German state leaders call for extension of partial lockdown

German state leaders call for extension of partial lockdown

Ahead of the next “coronavirus summit” this Wednesday, Germany’s federal states are calling for an extension of the partial lockdown, which is due to expire at the end of November. In some areas, they are even calling for restrictions to be tightened - with some exceptions over the Christmas period. 

Federal states call for extension of partial lockdown

In view of the continually high number of new coronavirus infections in Germany, a draft resolution put together by Berlin Mayor Michael Müller, the current head of the state premiers’ conference (MPK), has called for the partial lockdown to be extended until at least December 20. 

So far, the proposals have only been agreed among the SPD-led federal states. The so-called B-states, which include the CDU / CSU-led states and Baden-Württemberg, will not submit a separate paper. It is therefore likely that the plans as a whole will be backed, although possibly with some minor changes. Chancellor Angela Merkel will also have input.  

Here’s what’s being proposed: 

Contact restrictions

Residents of Germany will be asked to continue to avoid unnecessary contact and, wherever possible, to stay at home. To minimise social contact, those who can will also be asked to continue working from home. These measures will apply until December 20. Thereafter, states that have fewer than 35 new infections per 100.000 inhabitants within seven days and show a falling trend for this value will be able to relax contact restrictions. 

Elsewhere, if there is no significant nationwide downward trend by December 20, the measures will be extended for 14 days. 

Private meetings

From December 1 to January 17, the draft resolution provides for further significant contact restrictions. Private gatherings with friends and family would be limited to the members of two separate households, and a maximum of five people. Children up to the age of 14 would be exempt from this rule.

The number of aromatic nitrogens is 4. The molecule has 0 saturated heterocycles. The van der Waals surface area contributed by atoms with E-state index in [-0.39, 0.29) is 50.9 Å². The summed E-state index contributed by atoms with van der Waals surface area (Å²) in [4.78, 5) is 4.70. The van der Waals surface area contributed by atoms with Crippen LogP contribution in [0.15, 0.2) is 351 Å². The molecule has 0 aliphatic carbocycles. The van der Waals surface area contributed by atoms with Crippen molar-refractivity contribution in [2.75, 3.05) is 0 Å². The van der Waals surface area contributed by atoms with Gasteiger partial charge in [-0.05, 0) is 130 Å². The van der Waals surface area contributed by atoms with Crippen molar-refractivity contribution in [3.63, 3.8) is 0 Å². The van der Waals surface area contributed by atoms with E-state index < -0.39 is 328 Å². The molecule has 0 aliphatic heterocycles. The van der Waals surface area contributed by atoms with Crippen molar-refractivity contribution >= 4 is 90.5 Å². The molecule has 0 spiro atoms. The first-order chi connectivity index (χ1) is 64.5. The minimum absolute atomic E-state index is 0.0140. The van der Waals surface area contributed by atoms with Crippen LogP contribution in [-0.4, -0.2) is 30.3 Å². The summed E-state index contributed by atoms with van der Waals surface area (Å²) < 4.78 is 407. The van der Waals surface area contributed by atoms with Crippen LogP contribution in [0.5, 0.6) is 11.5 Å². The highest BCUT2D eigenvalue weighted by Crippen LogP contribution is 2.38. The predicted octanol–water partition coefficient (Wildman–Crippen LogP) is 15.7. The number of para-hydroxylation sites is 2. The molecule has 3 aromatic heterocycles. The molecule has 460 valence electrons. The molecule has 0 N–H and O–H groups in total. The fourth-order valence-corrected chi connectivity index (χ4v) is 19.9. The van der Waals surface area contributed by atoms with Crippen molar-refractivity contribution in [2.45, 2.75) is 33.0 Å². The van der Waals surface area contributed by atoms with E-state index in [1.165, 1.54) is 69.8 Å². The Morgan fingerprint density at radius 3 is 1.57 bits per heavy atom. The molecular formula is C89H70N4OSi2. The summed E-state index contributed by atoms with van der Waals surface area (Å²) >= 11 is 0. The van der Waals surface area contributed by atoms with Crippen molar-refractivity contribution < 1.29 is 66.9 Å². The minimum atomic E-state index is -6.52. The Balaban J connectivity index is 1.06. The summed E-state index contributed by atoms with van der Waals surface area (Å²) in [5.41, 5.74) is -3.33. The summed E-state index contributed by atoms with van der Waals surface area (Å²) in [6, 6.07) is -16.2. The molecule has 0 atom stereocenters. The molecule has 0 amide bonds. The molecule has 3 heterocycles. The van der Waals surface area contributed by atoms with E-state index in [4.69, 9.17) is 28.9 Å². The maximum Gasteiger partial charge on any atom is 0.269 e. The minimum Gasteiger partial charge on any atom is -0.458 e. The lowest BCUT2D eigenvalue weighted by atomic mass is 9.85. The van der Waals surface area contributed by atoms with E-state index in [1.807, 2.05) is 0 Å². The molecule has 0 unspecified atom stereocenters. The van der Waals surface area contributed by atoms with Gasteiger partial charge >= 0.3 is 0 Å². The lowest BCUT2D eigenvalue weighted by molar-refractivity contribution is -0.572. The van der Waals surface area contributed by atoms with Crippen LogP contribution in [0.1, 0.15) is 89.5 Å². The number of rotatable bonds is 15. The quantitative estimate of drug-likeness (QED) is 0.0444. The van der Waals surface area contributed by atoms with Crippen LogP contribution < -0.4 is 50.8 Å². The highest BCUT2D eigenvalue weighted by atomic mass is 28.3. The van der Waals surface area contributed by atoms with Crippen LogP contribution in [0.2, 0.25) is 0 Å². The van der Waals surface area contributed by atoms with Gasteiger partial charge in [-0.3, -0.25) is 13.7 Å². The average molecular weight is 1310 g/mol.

The draft proposal still contains square brackets when it comes to the topic of Christmas. It seems fairly likely that ministers will agree upon a relaxation of restrictions in the days leading up to the national holiday - but it’s not yet clear exactly what this will look like. The draft proposal states: “Christmas should also be possible in this special year as a celebration with a circle of family and friends, albeit on a smaller scale.” 

According to the MPK, the maximum number of participants for gatherings between December 21 and 27 should be extended to include meetings of members from several different households, up to a maximum of five participants. An alternative measure would be to extend this period from December 21 to January 3 and set the restriction at a maximum of 10 people, excluding children up to the age of 14. 

Wherever possible, the resolution states, people would be asked to self-isolate at home for several days before and after the holidays - but this is left as an appeal, rather than a rule. 

New Year’s Eve

The sale, purchase and lighting of fireworks would be banned around New Year’s Eve, to avoid overburdening emergency services and the healthcare system.

Face masks

In public transport and in closed rooms that are accessible to the general public - including work and business premises - there would be an obligation to wear a mouth and nose covering. Masks would also be compulsory in open-air spaces where people gather in close proximity. 

Colleges and universities

All higher education institutions would be asked to switch to digital teaching, with exceptions made for laboratory work, internships and exams. 


Students from the seventh grade upwards would be asked to wear masks in classrooms in regions that are experiencing high coronavirus infection rates (i.e. more than 50 new infections per 100.000 inhabitants within the last seven days). Schools without any coronavirus cases would be exempted from this rule. 

State aid

Financial aid for companies affected by the coronavirus restrictions will be extended until December 20. This is expected to cost 15 billion euros in November alone. 

New measures to be discussed this Wednesday

The draft proposal will be discussed at the next coronavirus summit, which is scheduled to take place this coming Wednesday. Over the weekend, several prominent German politicians indicated that the public would have to prepare for further contact restrictions. 

Angela Merkel said on Sunday that “we are not yet as far as we would have liked to go with the contact restrictions,” while Vice Chancellor Olaf Scholz told Bild am Sonntag, “Everything suggests that the current restrictions must be extended for a while beyond November 30.” 



Abi Carter

Managing Editor at IamExpat Media. Abi studied German and History at the University of Manchester and has since lived in Berlin, Hamburg and Utrecht, working since 2017 as a writer,...

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